Kirk Phillips, CPA, member of the AICPA Virtual Currency Task Force, has published his article, Virtual currency not FBAR reportable (at least for now) in the AICPA Tax Advisor. His article begins as follows:
Tax practitioners and taxpayers alike have long grappled with whether virtual currency, aka cryptocurrency, is reportable for purposes of FinCEN Form 114, Report of Foreign Bank and Financial Accounts(FBAR). Normally the value of fiat currency, i.e., U.S. dollars and other assets held by a foreign financial institution (FFI) on behalf of a taxpayer, is reportable on FinCEN Form 114 when the aggregate value of all offshore accounts exceeds $10,000 at any point during the tax year.
Virtual currencies have several simultaneous properties that make them challenging for practitioners and regulatory bodies to classify. Sometimes cryptocurrency is an alternative medium of exchange, a store of value, a utility, a 1:1 peg to fiat currency (stable coins), or a tokenization of assets (securities or real estate), or it can have several of these properties at the same time. This is the classic regulatory lag all technology goes through as we move from gray areas into a realm of clarification.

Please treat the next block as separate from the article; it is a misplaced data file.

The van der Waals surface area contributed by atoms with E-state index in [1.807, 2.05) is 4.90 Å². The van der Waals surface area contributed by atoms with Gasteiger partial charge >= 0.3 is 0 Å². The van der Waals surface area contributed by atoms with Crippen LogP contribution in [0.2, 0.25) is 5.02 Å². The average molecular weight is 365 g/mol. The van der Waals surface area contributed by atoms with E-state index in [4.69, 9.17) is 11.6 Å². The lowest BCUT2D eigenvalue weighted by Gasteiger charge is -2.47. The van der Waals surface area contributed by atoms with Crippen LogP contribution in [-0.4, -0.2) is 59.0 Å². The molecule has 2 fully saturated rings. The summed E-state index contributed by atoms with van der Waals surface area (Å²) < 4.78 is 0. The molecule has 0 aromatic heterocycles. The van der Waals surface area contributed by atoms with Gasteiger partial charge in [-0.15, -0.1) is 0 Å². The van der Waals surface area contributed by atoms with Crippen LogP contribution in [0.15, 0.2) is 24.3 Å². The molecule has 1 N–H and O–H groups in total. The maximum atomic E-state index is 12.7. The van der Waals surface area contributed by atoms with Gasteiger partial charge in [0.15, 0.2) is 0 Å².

While practitioners have also pondered if wallets (free downloadable software) could be a reportable account, the exercise was more professional due diligence because it is an example of true self-custody. The issue arises when a taxpayer uses a foreign third-party exchange to buy and sell virtual currency, for example bitfinex or bitstamp. The exchange in this case is akin to an FFI, but the question remains if a customer account is considered a reportable account for FBAR purposes.
Posted by Lewis J. Saret, Co-General Editor, Wealth Strategies Journal..